SLEEP TRAINING AT BEDTIME
Make sure that baby has been up for at least 1 – 2 hours before bedtime
Even a 10 minute nap in the car can sustain a baby with enough energy to last all night. It will take some work to plan out baby’s naptimes but it is much easier to put a sleep baby to bed than it is to wrestle with an energetic one.
Dim the lights
The wakeful period before bedtime should be focused on quiet and calm – different than the wakeful periods during the day. Close the curtains or install blackout blinds. (The Gro Anywhere portable blackout blinds attach to windows with suction cups!)
You still want to make sure baby gets a really good feed, burp and poop.
*Ahem* this is your life now…
Tone down the playtime
You can bathe and/or massage baby, but talk in soft voices and don’t offer too much stimulation or vigorous play.
Try NOT to feed baby right before bed
Aim for a 1/2 hour before bedtime so that they don’t fall asleep while nursing.
Initiate the “BEDTIME ROUTINE”
You will be performing this routine nearly every night for a long time, so decide now what it will include – a bedtime story or a lullaby? Nightlight? Sound machine? Saying goodnight to everything in their bedroom?
Put baby to bed when you see the early signs of sleepiness
It’s worth repeating here – put baby down when they are sleepy but not actually asleep. The younger the baby, the more they are acting on instincts and as long as all of their needs are met, they shouldn’t protest when you put them down.
If baby cries when you put them down…
Try feeding or burping again until they get drowsy. If baby falls asleep while nursing, just try to get them into bed as soon as possible afterwards.
Once baby is down for the night – DO NOT WAKE BABY UP TO EAT.
They will wake up on their own (because food trumps sleep remember?) But hopefully they will sleep for longer than 2 hour intervals at night.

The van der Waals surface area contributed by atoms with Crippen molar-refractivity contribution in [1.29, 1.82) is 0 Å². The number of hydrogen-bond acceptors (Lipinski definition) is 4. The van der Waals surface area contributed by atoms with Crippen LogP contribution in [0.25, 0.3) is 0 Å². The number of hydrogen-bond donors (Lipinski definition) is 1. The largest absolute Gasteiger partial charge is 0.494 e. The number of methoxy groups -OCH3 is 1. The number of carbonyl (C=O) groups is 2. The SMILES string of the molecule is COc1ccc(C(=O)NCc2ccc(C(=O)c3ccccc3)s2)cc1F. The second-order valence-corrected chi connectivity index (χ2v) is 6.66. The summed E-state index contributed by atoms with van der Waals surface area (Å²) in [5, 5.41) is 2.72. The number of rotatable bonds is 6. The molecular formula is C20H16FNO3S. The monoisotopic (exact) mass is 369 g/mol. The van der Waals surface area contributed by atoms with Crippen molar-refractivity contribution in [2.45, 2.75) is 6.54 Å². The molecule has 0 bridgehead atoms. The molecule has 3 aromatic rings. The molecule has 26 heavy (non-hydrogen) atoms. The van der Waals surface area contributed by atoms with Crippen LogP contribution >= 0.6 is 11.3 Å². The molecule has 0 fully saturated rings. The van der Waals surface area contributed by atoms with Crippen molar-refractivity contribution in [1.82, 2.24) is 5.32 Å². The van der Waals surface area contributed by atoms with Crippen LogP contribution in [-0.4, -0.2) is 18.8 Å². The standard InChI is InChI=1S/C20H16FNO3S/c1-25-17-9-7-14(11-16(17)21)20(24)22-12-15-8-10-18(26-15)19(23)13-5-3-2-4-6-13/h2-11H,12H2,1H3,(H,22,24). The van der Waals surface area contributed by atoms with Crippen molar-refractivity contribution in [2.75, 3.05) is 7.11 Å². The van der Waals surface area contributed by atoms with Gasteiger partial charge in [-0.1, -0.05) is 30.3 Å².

SLEEP TRAINING IN THE MIDDLE OF THE NIGHT
Do not turn on any lights
Keep the room as dark and quiet as possible. A nightlight offers just enough lighting for you to see what you’re doing but the idea is to help baby associate night time with darkness and quiet.
Keep baby dressed
Save the skin to skin contact for the daytime.
Because you’re pumping them full of milk during the day, you don’t need to worry about how much they’re getting in the middle of the night. This is a great time to use the breast compression technique while breastfeeding. Most likely, baby will fall asleep during nursing.
Do not talk to or stimulate baby in any way
If you’re smooth enough – you might be able to convince baby that this is just a dream and that they aren’t really awake at all…
Only change a diaper if it’s poopy
If baby had enough poopy diapers during the day then the chances of a poopy diaper at night are slim (though they do happen). If you absolutely must change a diaper, use a warm wipe or washcloth and try to make it as quick as possible.
Get a good burp
but don’t try any fancy positions that might overstimulate baby unless they seem to be having a lot of trouble with gas.
Immediately return baby to crib
Don’t make a big deal out of night time wake ups, and if possible, try not to move baby out of their room.
Continue this routine for all night time feedings until morning and then begin the daytime routine all over again.
This is the routine that I used with all three of my kids when they were newborns (2 weeks old). Having structure was as important for me as it was for them. It allowed me to predict when my baby would be tired or hungry. If they cried when I put them to sleep in their crib, I picked them up because I knew something was wrong. They were either still hungry or had to burp or poop. If it was not one of those reasons, then it meant they were sick or hot or cold or something else was bothering them. Newborn babies always cry for a reason. As the months went on, I developed a sense of confidence as a parent in knowing the reason WHY my baby was crying. When they got older, it became easier to tell the difference between a “real” cry and a cry for attention.